Honduran in South Florida Since 1990 Fears Return to Country After End of TPS

A man who's lived in South Florida since he was one year old said he's scared to return to his home country of Honduras after the Trump administration announced Friday that it was ending special immigration status for Hondurans who came to the United States after a devastating hurricane two decades ago.

Omar Banegas, now 29, came to the United States in 1990 and was granted TPS after Hurricane Mitch devastated Honduras in 1998. He said he doesn't want to go to a place he's never known.

"I studied to be a musician and radio broadcasting, so I pretty much did everything here," Banegas said.

Banegas is now one of nearly 60,000 Hondurans left scrambling after the Department of Homeland Security announced that they have a year and a half to leave the U.S. or obtain legal residency in other ways. The designation ends Jan. 5, 2020.

Banegas is blind and worried that life in Honduras won't offer the kind of services he's had access to all his life.

"It'll be very difficult because we don't have the opportunities that we have here. I'm attending the Latins for the Blind here in Miami and there's lot of things I know in Honduras we're not able to get," he said.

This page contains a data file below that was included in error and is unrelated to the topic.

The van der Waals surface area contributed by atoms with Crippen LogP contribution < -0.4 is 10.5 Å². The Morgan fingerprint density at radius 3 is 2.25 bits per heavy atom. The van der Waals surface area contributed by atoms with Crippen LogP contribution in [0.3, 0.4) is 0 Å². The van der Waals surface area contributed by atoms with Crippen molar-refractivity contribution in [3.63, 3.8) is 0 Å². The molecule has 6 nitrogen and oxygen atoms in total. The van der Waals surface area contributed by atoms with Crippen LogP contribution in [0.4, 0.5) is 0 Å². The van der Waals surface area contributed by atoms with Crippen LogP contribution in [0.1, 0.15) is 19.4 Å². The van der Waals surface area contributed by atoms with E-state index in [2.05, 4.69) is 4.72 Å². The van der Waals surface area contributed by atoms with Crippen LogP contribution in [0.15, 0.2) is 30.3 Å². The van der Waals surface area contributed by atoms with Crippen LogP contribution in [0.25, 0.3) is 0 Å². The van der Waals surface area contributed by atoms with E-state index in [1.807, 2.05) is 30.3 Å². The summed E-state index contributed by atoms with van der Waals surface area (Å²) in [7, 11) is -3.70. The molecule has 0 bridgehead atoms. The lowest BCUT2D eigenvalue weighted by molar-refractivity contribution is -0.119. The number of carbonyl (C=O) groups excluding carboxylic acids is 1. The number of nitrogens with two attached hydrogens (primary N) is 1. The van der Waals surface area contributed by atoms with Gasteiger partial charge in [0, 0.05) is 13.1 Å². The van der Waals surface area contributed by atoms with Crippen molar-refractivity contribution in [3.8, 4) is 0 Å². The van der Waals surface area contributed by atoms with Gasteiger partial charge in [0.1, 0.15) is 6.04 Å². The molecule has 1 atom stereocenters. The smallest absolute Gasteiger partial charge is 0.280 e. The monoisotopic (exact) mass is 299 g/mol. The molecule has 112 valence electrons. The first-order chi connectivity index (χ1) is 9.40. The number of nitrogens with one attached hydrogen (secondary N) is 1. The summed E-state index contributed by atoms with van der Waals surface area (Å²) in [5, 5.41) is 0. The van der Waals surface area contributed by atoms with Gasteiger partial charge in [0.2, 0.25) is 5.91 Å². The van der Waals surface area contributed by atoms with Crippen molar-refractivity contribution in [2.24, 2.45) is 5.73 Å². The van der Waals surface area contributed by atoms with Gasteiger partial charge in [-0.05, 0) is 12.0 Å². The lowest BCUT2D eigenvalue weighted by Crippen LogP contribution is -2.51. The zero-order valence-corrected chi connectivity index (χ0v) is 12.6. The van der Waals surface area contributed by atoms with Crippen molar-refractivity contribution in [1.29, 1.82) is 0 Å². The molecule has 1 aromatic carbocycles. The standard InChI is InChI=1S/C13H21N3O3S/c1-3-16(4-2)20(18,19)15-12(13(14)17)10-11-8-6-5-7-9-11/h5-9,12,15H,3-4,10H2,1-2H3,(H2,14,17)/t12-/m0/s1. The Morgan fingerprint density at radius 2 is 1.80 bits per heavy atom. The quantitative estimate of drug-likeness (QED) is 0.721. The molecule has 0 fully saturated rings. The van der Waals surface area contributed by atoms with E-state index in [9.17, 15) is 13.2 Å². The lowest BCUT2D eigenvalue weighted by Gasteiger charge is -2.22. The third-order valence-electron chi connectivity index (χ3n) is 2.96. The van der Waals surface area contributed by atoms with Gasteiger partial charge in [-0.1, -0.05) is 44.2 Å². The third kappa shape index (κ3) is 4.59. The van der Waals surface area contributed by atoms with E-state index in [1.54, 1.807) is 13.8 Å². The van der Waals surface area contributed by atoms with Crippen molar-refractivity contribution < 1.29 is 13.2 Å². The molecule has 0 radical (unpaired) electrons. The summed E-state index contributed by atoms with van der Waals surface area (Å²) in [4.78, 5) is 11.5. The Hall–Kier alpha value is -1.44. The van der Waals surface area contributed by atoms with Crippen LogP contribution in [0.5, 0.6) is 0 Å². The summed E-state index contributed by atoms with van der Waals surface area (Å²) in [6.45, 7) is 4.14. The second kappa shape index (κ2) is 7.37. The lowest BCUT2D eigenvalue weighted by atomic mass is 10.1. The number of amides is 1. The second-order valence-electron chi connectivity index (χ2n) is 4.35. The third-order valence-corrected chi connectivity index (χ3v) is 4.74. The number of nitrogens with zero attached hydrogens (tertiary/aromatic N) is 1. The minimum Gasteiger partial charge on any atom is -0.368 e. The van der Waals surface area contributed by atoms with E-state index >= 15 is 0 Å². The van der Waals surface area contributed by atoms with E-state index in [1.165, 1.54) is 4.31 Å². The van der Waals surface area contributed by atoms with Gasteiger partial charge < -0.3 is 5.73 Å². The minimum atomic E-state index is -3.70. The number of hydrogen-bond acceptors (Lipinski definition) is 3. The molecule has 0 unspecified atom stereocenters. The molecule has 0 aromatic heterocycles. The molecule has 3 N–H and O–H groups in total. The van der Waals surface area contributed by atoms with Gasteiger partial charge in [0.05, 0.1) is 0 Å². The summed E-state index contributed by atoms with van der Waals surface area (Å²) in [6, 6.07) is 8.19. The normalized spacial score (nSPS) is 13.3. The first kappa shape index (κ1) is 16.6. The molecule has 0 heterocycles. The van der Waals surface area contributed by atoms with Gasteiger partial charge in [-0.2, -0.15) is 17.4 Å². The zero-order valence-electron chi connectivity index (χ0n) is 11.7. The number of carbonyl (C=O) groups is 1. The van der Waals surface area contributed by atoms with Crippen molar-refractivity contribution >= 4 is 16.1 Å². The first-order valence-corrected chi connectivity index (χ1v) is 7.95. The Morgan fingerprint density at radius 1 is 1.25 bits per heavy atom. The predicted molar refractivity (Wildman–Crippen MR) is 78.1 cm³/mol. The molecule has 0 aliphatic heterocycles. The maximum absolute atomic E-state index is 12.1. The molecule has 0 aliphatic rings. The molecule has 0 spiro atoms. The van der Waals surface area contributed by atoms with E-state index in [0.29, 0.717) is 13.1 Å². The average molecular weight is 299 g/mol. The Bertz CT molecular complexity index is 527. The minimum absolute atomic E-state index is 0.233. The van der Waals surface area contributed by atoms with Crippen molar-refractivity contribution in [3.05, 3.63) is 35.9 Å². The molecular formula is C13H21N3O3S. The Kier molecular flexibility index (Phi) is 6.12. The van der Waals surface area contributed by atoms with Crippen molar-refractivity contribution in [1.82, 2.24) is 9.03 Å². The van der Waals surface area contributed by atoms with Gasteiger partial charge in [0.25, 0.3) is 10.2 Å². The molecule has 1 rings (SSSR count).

South Florida lawmakers are also disappointed about the decision.

"Congress has a responsibility to step up and put an end to the anxiety and uncertainty young immigrants brought here as children face because of these short-term executive mandates," Rep. Carlos Curbelo said in a statement.

"I hope they touch their hearts and to evaluate a lot of people who have businesses and companies, their children, they have their lives here as well so we hope that they realize and take that into consideration," Banegas said.

The Honduran Consulate in Doral says it will do everything it can to help people re-start their lives in Honduras. They've setup a tipline to answer questions at 305-269-3131 that's available 24-7.

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